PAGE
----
Their encounter takes place on the terrain of music; communication design will come later, after they have recognized each other as similar yet visibly different, distant and complementary like the East and the West. It would be more than reductive to think of their “dialoguing” as a mere designer-client relationship: we should rather recall excellent examples that would take us back in time, making us think of men with special intelligence and sensibility. Francesco Messina’s translation work is always precise and meticulous, far from being a mere literal transposition, completed using all the tools available to him, and it is always possible to look through it, following the line of his words, which show lucid thinking and expressive capacities that are definitely rare, and which tell how each project was generated starting from the title, the texts, the music, the intentions, from a thought, having recourse to a gemmation and/or layering process, depending on the case, but always based on the removal of the obvious, of the superfluous, of the exceeding. 
Among the recurrent instruments used in his projects is photography, his own or produced by others, before or after, fortuitous or constructed, found or retrieved, but always “contaminated” – as he likes to say – manipulated in a post-production process, invaded by colour – including synthetic or monochromatic, with contrast taken to the limit or reduced to a dramatic black and white. 
Traces of these manipulations are visible in many of his works, in the sky of mount Ararat, made forcibly dark and nocturnal; in Battiato’s portrait where the seat disappears and his body seems to fluctuate in space, surrounded by palm trees and desert dunes; in the pattern of flying storks who, unconsciously, invade the background of a composite image; and still, images stored in memory and then resurfaced to be used, sometimes flippantly, just like the wind which blows their skirts up.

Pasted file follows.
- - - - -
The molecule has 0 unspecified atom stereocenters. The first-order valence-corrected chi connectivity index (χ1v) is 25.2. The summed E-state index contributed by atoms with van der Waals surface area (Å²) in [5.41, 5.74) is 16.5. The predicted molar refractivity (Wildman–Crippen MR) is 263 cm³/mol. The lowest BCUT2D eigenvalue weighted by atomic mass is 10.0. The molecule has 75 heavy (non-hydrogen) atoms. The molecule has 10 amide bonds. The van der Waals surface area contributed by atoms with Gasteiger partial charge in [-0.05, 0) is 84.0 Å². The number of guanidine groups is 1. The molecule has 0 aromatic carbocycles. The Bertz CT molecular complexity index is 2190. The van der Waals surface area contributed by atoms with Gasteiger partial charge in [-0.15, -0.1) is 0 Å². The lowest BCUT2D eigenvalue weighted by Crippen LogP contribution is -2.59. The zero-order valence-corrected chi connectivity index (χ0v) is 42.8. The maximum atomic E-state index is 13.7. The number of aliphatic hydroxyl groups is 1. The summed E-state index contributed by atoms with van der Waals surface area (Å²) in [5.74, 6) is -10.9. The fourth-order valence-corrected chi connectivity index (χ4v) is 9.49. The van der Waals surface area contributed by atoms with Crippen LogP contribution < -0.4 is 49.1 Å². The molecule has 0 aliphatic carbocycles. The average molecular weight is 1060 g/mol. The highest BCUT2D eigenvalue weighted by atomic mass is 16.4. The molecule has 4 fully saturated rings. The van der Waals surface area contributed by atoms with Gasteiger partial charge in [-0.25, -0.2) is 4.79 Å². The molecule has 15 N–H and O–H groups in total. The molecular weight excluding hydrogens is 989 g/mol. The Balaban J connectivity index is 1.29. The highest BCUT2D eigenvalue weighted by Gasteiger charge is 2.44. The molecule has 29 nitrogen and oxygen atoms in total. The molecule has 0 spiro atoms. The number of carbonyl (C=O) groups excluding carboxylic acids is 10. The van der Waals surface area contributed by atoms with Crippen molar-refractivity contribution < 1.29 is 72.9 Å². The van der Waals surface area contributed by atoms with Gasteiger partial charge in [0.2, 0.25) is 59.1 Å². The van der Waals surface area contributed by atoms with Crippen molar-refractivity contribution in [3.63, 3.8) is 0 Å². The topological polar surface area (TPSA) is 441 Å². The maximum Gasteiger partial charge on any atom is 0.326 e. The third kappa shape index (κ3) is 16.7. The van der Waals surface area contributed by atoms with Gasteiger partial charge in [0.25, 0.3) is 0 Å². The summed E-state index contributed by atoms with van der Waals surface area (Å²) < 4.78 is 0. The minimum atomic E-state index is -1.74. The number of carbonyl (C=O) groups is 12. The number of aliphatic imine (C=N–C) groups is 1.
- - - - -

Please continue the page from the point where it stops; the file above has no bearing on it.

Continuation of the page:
Most of the time photography is called to take on the role of a co-protagonist, who must learn to coexist with other elements of the composition and to dialogue with them. These include the typography chosen (sometimes manipulated), always different and paying attention to the main elements including images, titles, and texts. It is a versatile instrument that adapts to contents taking on different forms, as it happens to the stem of a plant that follows the outlines of architecture and redesign. It can also be more unpredictable and reject them, creating uncertain, contradictory patterns. In the various composition processes typography takes on a pregnant, autonomous or remissive form, working on its own, combining different alphabets, feigning the ageing of a contemporary font, sometimes also involving punctuation in contributing to the composition, always revolving around the double T in the middle of Battiato’s surname. 
Then there are the images, either drawings or illustrations, taken from books, designed ad hoc, expressions of a vast, deep visual culture that draws from the past and from the present in a bold, though not disrespectful way – images which are manipulated, cut out, coloured or deprived of colour, piled up to compose landscapes of shapes in which the relations between parts are never obvious but become invisible threads to follow, like in a path that takes us elsewhere with one step alone, as the protagonist of the film Ulysses’ Gaze by the Greek director Angelopoulos says.